There are not enough seats for those who wish: buses from the border city in Texas are packed with illegal immigrants
Buses leaving a city in Texas at the epicenter of the border crisis are full of illegal immigrants released from the congestion of the system. Writes about it New York Post.
Since the crisis hit, four bus companies operating at Grand Central Station in McAllen, Texas, have added six daily routes with 250 seats, but that's still not enough, laments city manager Roy Rodriguez.
“We don't have enough seats on private buses to take everyone out,” he said.
Rodriguez and McAllen Transit director Mario Delgado note that ticket demand has risen to "an all-time high," with "most, if not all" new passengers caught illegally crossing the border. They are now released and awaiting trial.
"All the seats are being bought up in advance," Rodriguez said. "If someone wants to buy a bus ticket to travel north, they have to wait at least two days."
According to him, the number of passengers waiting to leave at the Central Station has increased by 50%.
A spokesman for Greyhound Lines, the nation's largest bus company and one of four companies providing transportation to and from McAllen, acknowledged the surge in travel demand from the southern border since March and said "some of the increase may be attributable to the influx of immigrants."
The company said that Greyhound did not receive any federal assistance to expand its operations, but "would welcome government assistance as it continues to work diligently to provide travel expenses for immigrant families."
“While it is not Greyhound's responsibility to transport immigrants in a targeted manner, we are committed to treating all passengers with dignity,” the spokesperson said.
Attorneys at three other carriers - Trailways, Tornado Bus Co. and El Expreso Bus Co. - did not comment on the situation in any way.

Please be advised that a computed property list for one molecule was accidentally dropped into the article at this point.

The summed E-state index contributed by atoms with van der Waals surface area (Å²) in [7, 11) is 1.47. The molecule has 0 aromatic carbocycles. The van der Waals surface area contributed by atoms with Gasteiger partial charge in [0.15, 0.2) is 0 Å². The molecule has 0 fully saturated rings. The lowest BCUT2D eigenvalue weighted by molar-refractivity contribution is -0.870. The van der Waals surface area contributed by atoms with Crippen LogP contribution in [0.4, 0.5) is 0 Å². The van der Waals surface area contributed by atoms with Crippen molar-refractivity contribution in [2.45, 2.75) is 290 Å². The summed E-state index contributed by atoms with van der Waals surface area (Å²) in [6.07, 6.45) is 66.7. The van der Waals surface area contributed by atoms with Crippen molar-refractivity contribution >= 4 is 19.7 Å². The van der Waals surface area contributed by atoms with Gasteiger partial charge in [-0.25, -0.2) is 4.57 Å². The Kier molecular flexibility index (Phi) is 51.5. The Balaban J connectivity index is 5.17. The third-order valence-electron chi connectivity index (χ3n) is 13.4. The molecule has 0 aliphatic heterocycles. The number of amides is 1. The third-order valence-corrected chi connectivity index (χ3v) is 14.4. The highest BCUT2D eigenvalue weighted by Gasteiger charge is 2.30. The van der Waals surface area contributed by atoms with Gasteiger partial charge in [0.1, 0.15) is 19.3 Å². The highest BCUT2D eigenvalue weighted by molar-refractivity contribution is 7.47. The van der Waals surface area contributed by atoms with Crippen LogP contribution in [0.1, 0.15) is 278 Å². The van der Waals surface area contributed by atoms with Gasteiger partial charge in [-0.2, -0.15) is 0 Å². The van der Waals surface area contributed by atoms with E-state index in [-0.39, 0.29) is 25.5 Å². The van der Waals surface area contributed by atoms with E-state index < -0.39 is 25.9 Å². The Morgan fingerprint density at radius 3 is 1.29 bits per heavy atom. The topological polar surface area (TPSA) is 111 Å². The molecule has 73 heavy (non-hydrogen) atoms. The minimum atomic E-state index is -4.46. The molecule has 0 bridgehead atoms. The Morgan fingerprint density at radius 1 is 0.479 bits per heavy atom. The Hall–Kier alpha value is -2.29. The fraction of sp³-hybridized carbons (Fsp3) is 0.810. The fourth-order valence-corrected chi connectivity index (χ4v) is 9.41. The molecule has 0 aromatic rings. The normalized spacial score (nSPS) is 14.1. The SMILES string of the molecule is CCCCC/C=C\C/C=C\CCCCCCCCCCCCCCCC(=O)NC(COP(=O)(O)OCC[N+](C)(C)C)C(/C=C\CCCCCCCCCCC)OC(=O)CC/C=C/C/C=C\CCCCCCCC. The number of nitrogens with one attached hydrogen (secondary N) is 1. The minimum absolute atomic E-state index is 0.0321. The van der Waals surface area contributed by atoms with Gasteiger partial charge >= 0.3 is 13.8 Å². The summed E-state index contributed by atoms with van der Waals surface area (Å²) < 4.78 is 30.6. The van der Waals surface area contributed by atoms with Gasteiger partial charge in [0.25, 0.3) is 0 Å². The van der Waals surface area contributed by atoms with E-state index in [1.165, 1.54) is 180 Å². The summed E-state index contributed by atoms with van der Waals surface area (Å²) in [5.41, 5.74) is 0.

McAllen is located in the Rio Grande Valley, one of nine regions in the southern border patrol jurisdiction where, according to federal figures, far more illegal immigrants have been detained since February 1 than anywhere else: 260 immigrants.
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Statistics show that almost half of immigrants are family groups.
Once detected by border patrol agents, they are processed and then sent to a coronavirus testing center located opposite the bus station.
After testing, immigrants are escorted to a nearby center run by Catholic charities. They stay there for an average of 24 hours to plan their onward travel across the United States.
The center now hosts a record 7000 people a week on average, Rodriguez said, with about half continuing by bus and the rest by plane.
While immigrants are supposed to be released from custody with a Manila envelope and instructions on when and where to appear before federal immigration court, the Department of Homeland Security admits they do not always come.
Rodriguez said McAllen has no choice but to cope with the influx of people and praised the help provided by Catholic charities: "Thank God for them, because I don't know what we would have done without their help."
“These people are not going to stay here, so we have to give them a way to where they are going,” he explained.
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